Jar of Facts – Frozen Food
Everyone today is quite health conscious. But lifestyles do not permit one to spend much time in kitchen and do everything from chopping, boiling, cooking, etc. Health cannot be compromised either. Many people have started moving towards frozen food. But there are still many who believe that frozen food is not fresh, that it always contains preservatives, and that it is unhealthy. Considering this misconception, we bring to you myths and facts related to frozen food and some tips on handling frozen food.
Myth 1: Fresh is fresh because you just bought it from market
Fact: Fresh fruits and vegetables may not be consumed for a significant length of time following harvest, during which time nutrient degradation may occur.
Vitamin C is water soluble and sensitive to heat, light, and oxygen, making it susceptible to loss during both home cooking of fresh fruits and vegetables and thermal processing. For that reason, loss of vitamin C is often used as an index of nutrient degradation. Refrigeration slows deterioration of vitamin C, as demonstrated in the case of broccoli, where losses after 7 days of storage were 0 at 0°C but 56% at 20°C.
Myth 2: Frozen food is not fresh
Fact: In reality, freezing locks in freshness, flavor and nutrients. Frozen food may be even more nutritious than some of their fresh counterparts available in markets because frozen foods are often processed at their peak ripeness, a time when they are packed with nutrients.
Myth 3: All frozen foods contain preservatives
Fact: It is the most common misconception. Preservatives are not necessary to preserve frozen food. Freezing in itself is a natural preservative. In fact, many of your favorite frozen foods, like frozen French Fries are free from preservatives.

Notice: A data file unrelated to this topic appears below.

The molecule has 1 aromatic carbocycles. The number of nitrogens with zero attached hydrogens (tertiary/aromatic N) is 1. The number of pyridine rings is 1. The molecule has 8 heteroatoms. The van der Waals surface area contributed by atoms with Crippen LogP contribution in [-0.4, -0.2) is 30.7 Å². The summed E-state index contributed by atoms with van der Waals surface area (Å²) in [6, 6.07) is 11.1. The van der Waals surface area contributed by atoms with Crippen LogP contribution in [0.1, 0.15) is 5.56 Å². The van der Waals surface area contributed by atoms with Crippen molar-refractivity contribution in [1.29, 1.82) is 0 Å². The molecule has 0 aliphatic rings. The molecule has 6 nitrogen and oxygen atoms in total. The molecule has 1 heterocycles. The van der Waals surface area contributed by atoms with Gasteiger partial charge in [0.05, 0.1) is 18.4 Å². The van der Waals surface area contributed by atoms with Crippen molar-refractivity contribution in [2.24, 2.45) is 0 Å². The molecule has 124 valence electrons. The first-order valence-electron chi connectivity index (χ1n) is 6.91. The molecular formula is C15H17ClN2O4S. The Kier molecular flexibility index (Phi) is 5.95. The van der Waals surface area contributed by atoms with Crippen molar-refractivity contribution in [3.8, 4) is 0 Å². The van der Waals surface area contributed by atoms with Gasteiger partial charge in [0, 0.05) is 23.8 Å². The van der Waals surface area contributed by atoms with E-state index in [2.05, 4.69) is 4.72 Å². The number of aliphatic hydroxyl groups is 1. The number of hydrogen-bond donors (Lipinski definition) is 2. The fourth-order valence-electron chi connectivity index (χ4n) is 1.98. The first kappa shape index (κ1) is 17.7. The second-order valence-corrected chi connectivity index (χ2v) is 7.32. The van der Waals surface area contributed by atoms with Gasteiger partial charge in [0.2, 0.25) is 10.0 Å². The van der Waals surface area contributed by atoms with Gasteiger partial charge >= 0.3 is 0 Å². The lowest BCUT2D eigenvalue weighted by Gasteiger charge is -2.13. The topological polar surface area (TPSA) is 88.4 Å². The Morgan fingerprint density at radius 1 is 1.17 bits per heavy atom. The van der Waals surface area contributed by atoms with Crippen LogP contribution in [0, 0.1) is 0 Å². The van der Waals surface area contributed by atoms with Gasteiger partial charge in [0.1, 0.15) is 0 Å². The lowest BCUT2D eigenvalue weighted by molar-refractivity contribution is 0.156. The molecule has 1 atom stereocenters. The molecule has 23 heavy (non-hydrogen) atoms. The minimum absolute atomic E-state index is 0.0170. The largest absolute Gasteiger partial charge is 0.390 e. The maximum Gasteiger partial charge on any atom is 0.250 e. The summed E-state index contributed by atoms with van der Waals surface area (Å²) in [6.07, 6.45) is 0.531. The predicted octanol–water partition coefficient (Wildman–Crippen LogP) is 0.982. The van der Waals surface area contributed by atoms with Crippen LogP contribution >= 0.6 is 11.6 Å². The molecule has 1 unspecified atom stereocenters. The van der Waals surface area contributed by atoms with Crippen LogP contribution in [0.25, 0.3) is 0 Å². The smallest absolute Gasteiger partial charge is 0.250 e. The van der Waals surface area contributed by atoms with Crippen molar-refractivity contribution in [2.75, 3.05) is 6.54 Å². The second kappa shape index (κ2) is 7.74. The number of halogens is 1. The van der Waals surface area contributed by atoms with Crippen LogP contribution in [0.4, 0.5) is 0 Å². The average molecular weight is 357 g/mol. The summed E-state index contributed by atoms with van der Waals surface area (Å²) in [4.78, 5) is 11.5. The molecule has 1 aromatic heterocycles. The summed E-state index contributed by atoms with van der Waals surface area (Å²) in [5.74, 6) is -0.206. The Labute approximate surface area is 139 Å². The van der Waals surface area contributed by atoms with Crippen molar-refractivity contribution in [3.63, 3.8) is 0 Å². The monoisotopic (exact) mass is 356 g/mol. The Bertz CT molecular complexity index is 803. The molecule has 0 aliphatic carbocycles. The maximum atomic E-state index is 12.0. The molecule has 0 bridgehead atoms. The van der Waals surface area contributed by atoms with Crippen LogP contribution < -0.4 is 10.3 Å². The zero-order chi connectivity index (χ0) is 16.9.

Myth 4: Fresh vegetables are healthier than frozen
Fact: While produce at your local vendor’s might appear fresher, many of them were actually picked days or weeks in advance. Quality content and nutrition is lost in the process. Post that, they are transported to various markets. The more time taken for produce to reach you, the greater is the loss of nutrients. Frozen vegetables, on the other hand, can be flash-frozen. Flash-freezing is a process that quickly freezes vegetables. This locks the nutrition, flavor and quality content of vegetables. Frozen vegetables are therefore just as nutritious as the freshly picked produce from the farm as freezing naturally preserves their nutrition content.
Myth 5: Ready to cook Frozen foods is high on cholesterol and trans-fat
Fact: This depends on product to product. Many frozen snacks companies use only non-hydrogenated vegetable oil. They are therefore free from cholesterol and trans-fat.
Tips on handling frozen foods:
1. Do not thaw – Fry them straight out of freezer as they do not need to be thawed.
2. Frozen food should be the last item on your grocery list as the sooner it is shifted to freezer the better.
3. Store at the back of freezer: The temperature at the back of the freezer is less likely to fluctuate. It is the best place to store your frozen snacks.
4. Frozen foods should be stored at a temperature -18 degrees C. in the freezer.